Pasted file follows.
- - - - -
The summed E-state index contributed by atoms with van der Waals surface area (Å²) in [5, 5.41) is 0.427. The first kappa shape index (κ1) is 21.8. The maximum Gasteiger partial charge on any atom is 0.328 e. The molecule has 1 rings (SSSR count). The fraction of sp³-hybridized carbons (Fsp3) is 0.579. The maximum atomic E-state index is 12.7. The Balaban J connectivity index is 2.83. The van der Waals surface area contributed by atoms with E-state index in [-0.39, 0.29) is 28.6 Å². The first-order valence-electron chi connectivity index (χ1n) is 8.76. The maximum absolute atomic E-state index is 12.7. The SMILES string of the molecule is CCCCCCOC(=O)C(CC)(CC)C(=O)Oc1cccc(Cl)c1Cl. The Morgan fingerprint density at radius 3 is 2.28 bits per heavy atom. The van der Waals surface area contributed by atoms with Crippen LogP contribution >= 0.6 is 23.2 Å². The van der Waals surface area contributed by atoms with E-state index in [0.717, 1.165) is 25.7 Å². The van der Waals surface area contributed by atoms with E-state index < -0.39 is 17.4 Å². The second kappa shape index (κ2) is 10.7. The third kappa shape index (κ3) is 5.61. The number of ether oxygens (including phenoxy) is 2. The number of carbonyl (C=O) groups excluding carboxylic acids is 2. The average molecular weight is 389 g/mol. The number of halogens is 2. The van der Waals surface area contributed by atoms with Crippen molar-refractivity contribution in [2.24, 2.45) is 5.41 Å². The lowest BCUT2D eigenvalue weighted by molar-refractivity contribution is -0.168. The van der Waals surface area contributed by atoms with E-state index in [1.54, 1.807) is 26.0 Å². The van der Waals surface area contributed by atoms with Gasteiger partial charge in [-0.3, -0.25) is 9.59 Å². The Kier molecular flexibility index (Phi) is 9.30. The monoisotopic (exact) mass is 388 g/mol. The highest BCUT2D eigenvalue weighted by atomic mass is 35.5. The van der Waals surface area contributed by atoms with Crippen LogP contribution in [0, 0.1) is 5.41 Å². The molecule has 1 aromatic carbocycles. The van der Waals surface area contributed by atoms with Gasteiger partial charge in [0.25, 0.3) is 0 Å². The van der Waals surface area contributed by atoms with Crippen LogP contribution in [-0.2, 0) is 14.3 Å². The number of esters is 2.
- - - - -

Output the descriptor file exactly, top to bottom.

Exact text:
The summed E-state index contributed by atoms with van der Waals surface area (Å²) in [5, 5.41) is 0.427. The first kappa shape index (κ1) is 21.8. The maximum Gasteiger partial charge on any atom is 0.328 e. The molecule has 1 rings (SSSR count). The fraction of sp³-hybridized carbons (Fsp3) is 0.579. The maximum atomic E-state index is 12.7. The Balaban J connectivity index is 2.83. The van der Waals surface area contributed by atoms with E-state index in [-0.39, 0.29) is 28.6 Å². The first-order valence-electron chi connectivity index (χ1n) is 8.76. The maximum absolute atomic E-state index is 12.7. The SMILES string of the molecule is CCCCCCOC(=O)C(CC)(CC)C(=O)Oc1cccc(Cl)c1Cl. The Morgan fingerprint density at radius 3 is 2.28 bits per heavy atom. The van der Waals surface area contributed by atoms with Crippen LogP contribution >= 0.6 is 23.2 Å². The van der Waals surface area contributed by atoms with E-state index in [0.717, 1.165) is 25.7 Å². The van der Waals surface area contributed by atoms with E-state index < -0.39 is 17.4 Å². The second kappa shape index (κ2) is 10.7. The third kappa shape index (κ3) is 5.61. The number of ether oxygens (including phenoxy) is 2. The number of carbonyl (C=O) groups excluding carboxylic acids is 2. The average molecular weight is 389 g/mol. The number of halogens is 2. The van der Waals surface area contributed by atoms with Crippen molar-refractivity contribution in [2.24, 2.45) is 5.41 Å². The lowest BCUT2D eigenvalue weighted by molar-refractivity contribution is -0.168. The van der Waals surface area contributed by atoms with E-state index in [1.54, 1.807) is 26.0 Å². The van der Waals surface area contributed by atoms with Gasteiger partial charge in [-0.3, -0.25) is 9.59 Å². The Kier molecular flexibility index (Phi) is 9.30. The monoisotopic (exact) mass is 388 g/mol. The highest BCUT2D eigenvalue weighted by atomic mass is 35.5. The van der Waals surface area contributed by atoms with Crippen LogP contribution in [0, 0.1) is 5.41 Å². The molecule has 1 aromatic carbocycles. The van der Waals surface area contributed by atoms with Gasteiger partial charge in [0.25, 0.3) is 0 Å². The van der Waals surface area contributed by atoms with Crippen LogP contribution in [-0.2, 0) is 14.3 Å². The number of esters is 2.